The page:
As the part of the pistol that interfaces with your finger to initiate the firing sequence, for the trigger to perform its job at peak efficiency, it must slide within the frame track with little effort and without excess up and down or side to side movement—for lack of a better term, “slop.”
The first step in installing a trigger involves checking the fit of the trigger bow in track provided for it in the frame. A quick-and-easy method of doing so is to insert the trigger backward in the frame tracks (Before doing so, notice how the trigger bow attached to the trigger shoe more toward the top than the bottom, so be sure it is facing right side up.) If the bow slides in with little-to-no effort—and no slop—phase one complete. If not, more work remains to achieve the aforementioned smooth fit.
Should the trigger's stirrup not appear straight, install it on a trigger-stirrup die and lightly tap the offending are with a non-marring mallet to correct the problem.
Note: In this context “shoe” refers to the portion of the trigger that your finger touches, rather than an add-on aftermarket component that typically fits over a triggers integral shoe to make it feel wider.
If there is traces of resistance as the bow enters the frame, first try to remove any debris from the tracks by blasting the area with compressed air, chase it with a rag and try again. If that doesn’t work you can remove any burrs from the tracks with a ¼-inch square stone. (Brownells sells a “trigger-track stone,” which is superb for this task and many others.) Add a light coat of grease or oil and go to work sliding it back and forth along each of the tracks until said resistance is gone.
Using a lightly oiled trigger-track stone inside the frame will remove any burrs or sharp edges that
Now, turn the trigger around and try to install it normally. Chances are the shoe is oversize and won’t fit through the opening behind the trigger guard. (That is by design to eliminate unwanted vertical slop.) To compound matters, the presence of the trigger guard makes measuring the aforementioned opening difficult. However, with some trial and error, a magic marker fitting the trigger isn’t difficult.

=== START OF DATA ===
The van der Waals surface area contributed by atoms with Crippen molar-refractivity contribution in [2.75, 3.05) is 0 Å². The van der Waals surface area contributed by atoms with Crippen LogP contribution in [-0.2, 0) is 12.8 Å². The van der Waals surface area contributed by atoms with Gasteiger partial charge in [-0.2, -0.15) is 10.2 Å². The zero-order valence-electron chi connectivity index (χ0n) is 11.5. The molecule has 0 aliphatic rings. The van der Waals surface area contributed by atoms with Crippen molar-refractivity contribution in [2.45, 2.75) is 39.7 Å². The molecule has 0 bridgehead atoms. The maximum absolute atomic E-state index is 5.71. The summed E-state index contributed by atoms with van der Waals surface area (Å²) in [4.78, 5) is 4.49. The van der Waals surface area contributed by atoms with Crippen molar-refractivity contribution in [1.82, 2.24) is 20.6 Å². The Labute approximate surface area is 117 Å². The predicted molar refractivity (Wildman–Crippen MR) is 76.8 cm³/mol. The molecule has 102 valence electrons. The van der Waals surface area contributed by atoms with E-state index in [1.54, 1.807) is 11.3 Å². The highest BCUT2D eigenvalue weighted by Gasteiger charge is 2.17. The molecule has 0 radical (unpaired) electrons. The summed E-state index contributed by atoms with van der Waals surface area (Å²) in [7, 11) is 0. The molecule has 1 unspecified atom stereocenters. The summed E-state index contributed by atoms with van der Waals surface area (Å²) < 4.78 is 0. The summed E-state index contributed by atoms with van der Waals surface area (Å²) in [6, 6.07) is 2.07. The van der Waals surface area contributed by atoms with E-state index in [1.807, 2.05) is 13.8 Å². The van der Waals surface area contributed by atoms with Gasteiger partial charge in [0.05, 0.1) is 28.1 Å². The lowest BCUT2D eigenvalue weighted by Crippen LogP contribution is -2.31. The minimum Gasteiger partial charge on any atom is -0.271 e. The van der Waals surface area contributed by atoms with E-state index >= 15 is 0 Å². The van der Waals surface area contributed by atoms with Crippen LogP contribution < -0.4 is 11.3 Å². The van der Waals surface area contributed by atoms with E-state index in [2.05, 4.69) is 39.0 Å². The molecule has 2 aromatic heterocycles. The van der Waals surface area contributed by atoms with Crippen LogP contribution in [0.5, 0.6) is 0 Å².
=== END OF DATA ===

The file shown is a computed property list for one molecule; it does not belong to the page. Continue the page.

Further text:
Ink the top and bottom of the trigger shoe, and after allowing time for it to dry, use your trigger-track stone to smooth the hole the shoe passes through to access the trigger guard. After a few minutes, try installing the trigger again by pressing firmly on the rear of the bow. But, don’t push too hard because too much force will spread the bow outward ruining the fit.
Remove the trigger to see where the ink is rubbed off. Using a smooth chalked file or fine-grit oiled sandpaper, remove metal from the are in question. Re-ink and repeat. Check the fit and continue as needed until the trigger move passes through the area in question and passes through its normal travel. (Note: you may have to fit the sides of the trigger, too.)
Inking the top and bottom of the trigger shoe followed by trial fitting and light filing or sanding of the affected area will result in a properly fitted trigger.
If your trigger has an overtravel screw, go ahead and install it now, and adjust it so it doesn’t protrude from the back of the shoe. (At the moment, we don’t want the screw to interfere with the trigger from moving completely rearward until it hits the magazine catch. There will be time to take the slack out of the trigger after you’re finished installing and fitting the remaining fire-control components.) Now that the trigger fits, remove it and use some oil and varying degrees of fine-grit sandpaper to finely polish the bow and shoe to remove any sharp edges or remaining tool marks.
In the next entry, you’ll learn a few steps you can take to reduce your trigger pull—without having to alter hammer-hook or sear-nose geometry.